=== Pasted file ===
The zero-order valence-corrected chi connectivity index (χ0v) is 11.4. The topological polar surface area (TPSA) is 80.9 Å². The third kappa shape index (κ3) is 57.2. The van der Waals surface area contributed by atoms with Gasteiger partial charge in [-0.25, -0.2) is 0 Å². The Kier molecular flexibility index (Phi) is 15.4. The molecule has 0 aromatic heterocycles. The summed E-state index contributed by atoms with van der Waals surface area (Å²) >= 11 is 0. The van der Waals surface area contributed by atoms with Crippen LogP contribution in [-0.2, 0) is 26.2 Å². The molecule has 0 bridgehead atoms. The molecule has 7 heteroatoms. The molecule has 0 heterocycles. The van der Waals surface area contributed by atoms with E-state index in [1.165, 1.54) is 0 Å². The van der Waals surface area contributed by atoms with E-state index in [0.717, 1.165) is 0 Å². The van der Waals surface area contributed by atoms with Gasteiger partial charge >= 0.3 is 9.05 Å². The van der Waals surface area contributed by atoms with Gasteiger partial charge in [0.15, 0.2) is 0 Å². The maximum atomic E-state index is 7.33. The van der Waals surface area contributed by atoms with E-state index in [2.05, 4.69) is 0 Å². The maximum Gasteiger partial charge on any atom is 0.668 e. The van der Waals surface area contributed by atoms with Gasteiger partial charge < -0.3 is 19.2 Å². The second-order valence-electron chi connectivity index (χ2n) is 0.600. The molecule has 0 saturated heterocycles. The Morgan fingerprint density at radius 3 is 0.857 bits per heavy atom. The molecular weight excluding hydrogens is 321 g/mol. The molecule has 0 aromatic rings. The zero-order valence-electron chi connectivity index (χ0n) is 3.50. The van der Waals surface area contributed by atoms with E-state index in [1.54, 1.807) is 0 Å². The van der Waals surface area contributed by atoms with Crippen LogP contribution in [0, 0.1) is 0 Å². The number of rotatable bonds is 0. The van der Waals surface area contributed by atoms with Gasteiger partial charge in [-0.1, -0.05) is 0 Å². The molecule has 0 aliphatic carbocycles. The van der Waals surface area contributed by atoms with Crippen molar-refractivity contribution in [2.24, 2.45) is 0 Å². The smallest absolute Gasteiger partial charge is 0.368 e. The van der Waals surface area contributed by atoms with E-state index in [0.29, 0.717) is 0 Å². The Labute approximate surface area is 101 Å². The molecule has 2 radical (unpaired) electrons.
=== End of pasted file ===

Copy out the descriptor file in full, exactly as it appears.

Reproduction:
The zero-order valence-corrected chi connectivity index (χ0v) is 11.4. The topological polar surface area (TPSA) is 80.9 Å². The third kappa shape index (κ3) is 57.2. The van der Waals surface area contributed by atoms with Gasteiger partial charge in [-0.25, -0.2) is 0 Å². The Kier molecular flexibility index (Phi) is 15.4. The molecule has 0 aromatic heterocycles. The summed E-state index contributed by atoms with van der Waals surface area (Å²) >= 11 is 0. The van der Waals surface area contributed by atoms with Crippen LogP contribution in [-0.2, 0) is 26.2 Å². The molecule has 0 bridgehead atoms. The molecule has 7 heteroatoms. The molecule has 0 heterocycles. The van der Waals surface area contributed by atoms with E-state index in [1.165, 1.54) is 0 Å². The van der Waals surface area contributed by atoms with E-state index in [0.717, 1.165) is 0 Å². The van der Waals surface area contributed by atoms with Gasteiger partial charge >= 0.3 is 9.05 Å². The van der Waals surface area contributed by atoms with Gasteiger partial charge in [0.15, 0.2) is 0 Å². The maximum atomic E-state index is 7.33. The van der Waals surface area contributed by atoms with E-state index in [2.05, 4.69) is 0 Å². The maximum Gasteiger partial charge on any atom is 0.668 e. The van der Waals surface area contributed by atoms with Gasteiger partial charge < -0.3 is 19.2 Å². The second-order valence-electron chi connectivity index (χ2n) is 0.600. The molecule has 0 saturated heterocycles. The Morgan fingerprint density at radius 3 is 0.857 bits per heavy atom. The molecular weight excluding hydrogens is 321 g/mol. The molecule has 0 aromatic rings. The zero-order valence-electron chi connectivity index (χ0n) is 3.50. The van der Waals surface area contributed by atoms with E-state index in [1.54, 1.807) is 0 Å². The van der Waals surface area contributed by atoms with Crippen LogP contribution in [0, 0.1) is 0 Å². The number of rotatable bonds is 0. The van der Waals surface area contributed by atoms with Gasteiger partial charge in [-0.1, -0.05) is 0 Å². The molecule has 0 aliphatic carbocycles. The van der Waals surface area contributed by atoms with Crippen molar-refractivity contribution in [2.24, 2.45) is 0 Å². The smallest absolute Gasteiger partial charge is 0.368 e. The van der Waals surface area contributed by atoms with E-state index in [0.29, 0.717) is 0 Å². The Labute approximate surface area is 101 Å². The molecule has 2 radical (unpaired) electrons.